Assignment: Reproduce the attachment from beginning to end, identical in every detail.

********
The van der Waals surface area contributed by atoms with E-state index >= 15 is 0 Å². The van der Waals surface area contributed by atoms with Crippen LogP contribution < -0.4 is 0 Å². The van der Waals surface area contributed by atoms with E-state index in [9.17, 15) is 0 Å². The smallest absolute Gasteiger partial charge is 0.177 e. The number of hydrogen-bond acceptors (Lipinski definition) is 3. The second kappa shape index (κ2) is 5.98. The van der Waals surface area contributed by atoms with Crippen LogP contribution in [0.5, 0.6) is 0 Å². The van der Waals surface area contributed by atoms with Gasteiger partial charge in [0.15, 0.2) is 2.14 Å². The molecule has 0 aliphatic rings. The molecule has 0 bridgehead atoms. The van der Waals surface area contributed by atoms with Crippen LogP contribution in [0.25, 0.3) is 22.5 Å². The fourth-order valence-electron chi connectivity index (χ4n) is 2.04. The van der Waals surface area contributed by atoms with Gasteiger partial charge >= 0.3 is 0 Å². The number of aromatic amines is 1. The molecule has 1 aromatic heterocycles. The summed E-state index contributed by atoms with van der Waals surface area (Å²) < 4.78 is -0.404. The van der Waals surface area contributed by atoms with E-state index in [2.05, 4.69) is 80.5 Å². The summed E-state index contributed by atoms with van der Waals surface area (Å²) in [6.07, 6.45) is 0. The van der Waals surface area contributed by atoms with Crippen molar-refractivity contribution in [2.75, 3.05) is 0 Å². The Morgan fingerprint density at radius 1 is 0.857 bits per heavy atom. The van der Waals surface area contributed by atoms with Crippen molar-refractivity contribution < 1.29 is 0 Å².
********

The van der Waals surface area contributed by atoms with E-state index >= 15 is 0 Å². The van der Waals surface area contributed by atoms with Crippen LogP contribution < -0.4 is 0 Å². The van der Waals surface area contributed by atoms with E-state index in [9.17, 15) is 0 Å². The smallest absolute Gasteiger partial charge is 0.177 e. The number of hydrogen-bond acceptors (Lipinski definition) is 3. The second kappa shape index (κ2) is 5.98. The van der Waals surface area contributed by atoms with Crippen LogP contribution in [0.5, 0.6) is 0 Å². The van der Waals surface area contributed by atoms with Gasteiger partial charge in [0.15, 0.2) is 2.14 Å². The molecule has 0 aliphatic rings. The molecule has 0 bridgehead atoms. The van der Waals surface area contributed by atoms with Crippen LogP contribution in [0.25, 0.3) is 22.5 Å². The fourth-order valence-electron chi connectivity index (χ4n) is 2.04. The van der Waals surface area contributed by atoms with Gasteiger partial charge >= 0.3 is 0 Å². The number of aromatic amines is 1. The molecule has 1 aromatic heterocycles. The summed E-state index contributed by atoms with van der Waals surface area (Å²) < 4.78 is -0.404. The van der Waals surface area contributed by atoms with E-state index in [2.05, 4.69) is 80.5 Å². The summed E-state index contributed by atoms with van der Waals surface area (Å²) in [6.07, 6.45) is 0. The van der Waals surface area contributed by atoms with Crippen molar-refractivity contribution in [2.75, 3.05) is 0 Å². The Morgan fingerprint density at radius 1 is 0.857 bits per heavy atom. The van der Waals surface area contributed by atoms with Crippen molar-refractivity contribution < 1.29 is 0 Å².